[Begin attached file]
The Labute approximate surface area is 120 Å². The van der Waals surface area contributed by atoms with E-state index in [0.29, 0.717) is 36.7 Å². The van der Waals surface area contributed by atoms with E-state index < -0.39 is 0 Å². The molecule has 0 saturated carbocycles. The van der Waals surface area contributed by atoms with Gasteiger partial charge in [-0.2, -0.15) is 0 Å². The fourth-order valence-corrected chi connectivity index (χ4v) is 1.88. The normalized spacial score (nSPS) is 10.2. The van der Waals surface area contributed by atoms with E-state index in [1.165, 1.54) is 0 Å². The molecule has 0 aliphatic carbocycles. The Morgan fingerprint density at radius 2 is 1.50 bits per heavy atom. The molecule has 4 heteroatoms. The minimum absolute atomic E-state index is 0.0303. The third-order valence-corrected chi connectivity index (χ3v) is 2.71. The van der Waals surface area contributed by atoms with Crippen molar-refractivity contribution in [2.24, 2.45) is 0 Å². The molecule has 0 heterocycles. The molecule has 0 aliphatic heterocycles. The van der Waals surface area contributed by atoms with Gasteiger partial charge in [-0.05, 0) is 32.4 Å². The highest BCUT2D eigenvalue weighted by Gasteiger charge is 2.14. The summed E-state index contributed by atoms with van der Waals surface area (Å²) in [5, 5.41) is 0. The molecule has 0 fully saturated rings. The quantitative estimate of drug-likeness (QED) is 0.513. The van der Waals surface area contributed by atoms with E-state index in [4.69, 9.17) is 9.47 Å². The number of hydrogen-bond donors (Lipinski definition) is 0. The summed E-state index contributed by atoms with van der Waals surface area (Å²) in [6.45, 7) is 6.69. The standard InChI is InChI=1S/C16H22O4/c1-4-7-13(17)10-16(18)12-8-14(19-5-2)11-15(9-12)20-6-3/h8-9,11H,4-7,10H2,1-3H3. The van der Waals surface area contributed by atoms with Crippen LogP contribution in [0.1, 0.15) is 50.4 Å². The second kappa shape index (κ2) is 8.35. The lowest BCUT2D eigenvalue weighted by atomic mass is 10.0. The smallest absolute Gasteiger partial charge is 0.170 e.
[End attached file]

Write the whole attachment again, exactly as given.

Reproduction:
The Labute approximate surface area is 120 Å². The van der Waals surface area contributed by atoms with E-state index in [0.29, 0.717) is 36.7 Å². The van der Waals surface area contributed by atoms with E-state index < -0.39 is 0 Å². The molecule has 0 saturated carbocycles. The van der Waals surface area contributed by atoms with Gasteiger partial charge in [-0.2, -0.15) is 0 Å². The fourth-order valence-corrected chi connectivity index (χ4v) is 1.88. The normalized spacial score (nSPS) is 10.2. The van der Waals surface area contributed by atoms with E-state index in [1.165, 1.54) is 0 Å². The molecule has 0 aliphatic carbocycles. The Morgan fingerprint density at radius 2 is 1.50 bits per heavy atom. The molecule has 4 heteroatoms. The minimum absolute atomic E-state index is 0.0303. The third-order valence-corrected chi connectivity index (χ3v) is 2.71. The van der Waals surface area contributed by atoms with Crippen molar-refractivity contribution in [2.24, 2.45) is 0 Å². The molecule has 0 heterocycles. The molecule has 0 aliphatic heterocycles. The van der Waals surface area contributed by atoms with Gasteiger partial charge in [-0.05, 0) is 32.4 Å². The highest BCUT2D eigenvalue weighted by Gasteiger charge is 2.14. The summed E-state index contributed by atoms with van der Waals surface area (Å²) in [5, 5.41) is 0. The molecule has 0 fully saturated rings. The quantitative estimate of drug-likeness (QED) is 0.513. The van der Waals surface area contributed by atoms with E-state index in [4.69, 9.17) is 9.47 Å². The number of hydrogen-bond donors (Lipinski definition) is 0. The summed E-state index contributed by atoms with van der Waals surface area (Å²) in [6.45, 7) is 6.69. The standard InChI is InChI=1S/C16H22O4/c1-4-7-13(17)10-16(18)12-8-14(19-5-2)11-15(9-12)20-6-3/h8-9,11H,4-7,10H2,1-3H3. The van der Waals surface area contributed by atoms with Crippen LogP contribution in [0.1, 0.15) is 50.4 Å². The second kappa shape index (κ2) is 8.35. The lowest BCUT2D eigenvalue weighted by atomic mass is 10.0. The smallest absolute Gasteiger partial charge is 0.170 e.